Type arithmetic (or type-level computation) are calculations on the type-level, often implemented in Haskell using functional dependencies to represent functions.

A simple example of type-level computation are operations on Peano numbers:

 data Zero
 
 data Succ a
 
 class Add a b ab | a b -> ab, a ab -> b
 instance Add Zero b b
 instance (Add a b ab) => Add (Succ a) b (Succ ab)

Many other representations of numbers are possible, including binary and balanced base tree. Type-level computation may also include type representations of boolean values, lists, trees and so on. It is closely connected to theorem proving, via the Curry-Howard isomorphism.

A decimal representation was put forward by Oleg Kiselyov in "Number-Paramterized Types" in the fifth issue of The Monad Reader. There is an implementation in the type-level package, but unfortunately the arithmetic is really slow, because in fact it simulates Peano arithmetic with decimal numbers.

Contents

1 Library support

Robert Dockins has gone as far as to write a library for type level arithmetic, supporting the following operations on type level naturals: addition, subtraction, multiplication, division, remainder, GCD, and also contains the following predicates: test for zero, test for equality and < > <= >=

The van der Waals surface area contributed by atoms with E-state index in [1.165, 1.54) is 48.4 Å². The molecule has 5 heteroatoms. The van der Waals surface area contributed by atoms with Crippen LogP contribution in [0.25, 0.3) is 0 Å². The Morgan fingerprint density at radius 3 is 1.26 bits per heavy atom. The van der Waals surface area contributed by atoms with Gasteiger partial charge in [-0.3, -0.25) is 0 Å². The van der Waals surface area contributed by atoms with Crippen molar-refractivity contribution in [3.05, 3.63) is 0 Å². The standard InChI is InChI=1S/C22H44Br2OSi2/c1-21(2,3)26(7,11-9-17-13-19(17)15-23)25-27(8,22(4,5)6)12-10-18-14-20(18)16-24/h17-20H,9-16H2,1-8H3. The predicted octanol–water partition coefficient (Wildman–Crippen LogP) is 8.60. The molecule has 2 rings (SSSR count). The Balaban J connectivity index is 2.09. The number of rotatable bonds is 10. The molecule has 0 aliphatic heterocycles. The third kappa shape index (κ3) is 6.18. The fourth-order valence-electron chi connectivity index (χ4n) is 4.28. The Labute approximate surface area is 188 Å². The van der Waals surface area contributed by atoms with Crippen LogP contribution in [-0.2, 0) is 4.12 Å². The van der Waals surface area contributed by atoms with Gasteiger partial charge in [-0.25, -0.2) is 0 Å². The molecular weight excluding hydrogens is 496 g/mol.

This library uses a binary representation and can handle numbers at the order of 10^15 (at least). It also contains a test suite to help validate the somewhat unintuitive algorithms.

More libraries:

  • type-level Natural numbers in decimal representation using functional dependencies and Template Haskell. However arithmetic is performed in a unary way and thus it is quite slow.
  • type-level-tf Similar to the type-level package (also in speed) but uses type families instead of functional dependencies and uses the same module names as the type-level package. Thus module name clashes are warranted if you have to use both packages.
  • type-level-natural-number and related packages. A collection of packages where the simplest one is even Haskell2010.
  • tfp Decimal representation, Type families, Template Haskell.
  • typical Binary numbers and functional dependencies.
  • type-unary Unary representation and type families.
  • numtype, numtype-tf Unary representation and functional dependencies and type families, respectively.

2 More type hackery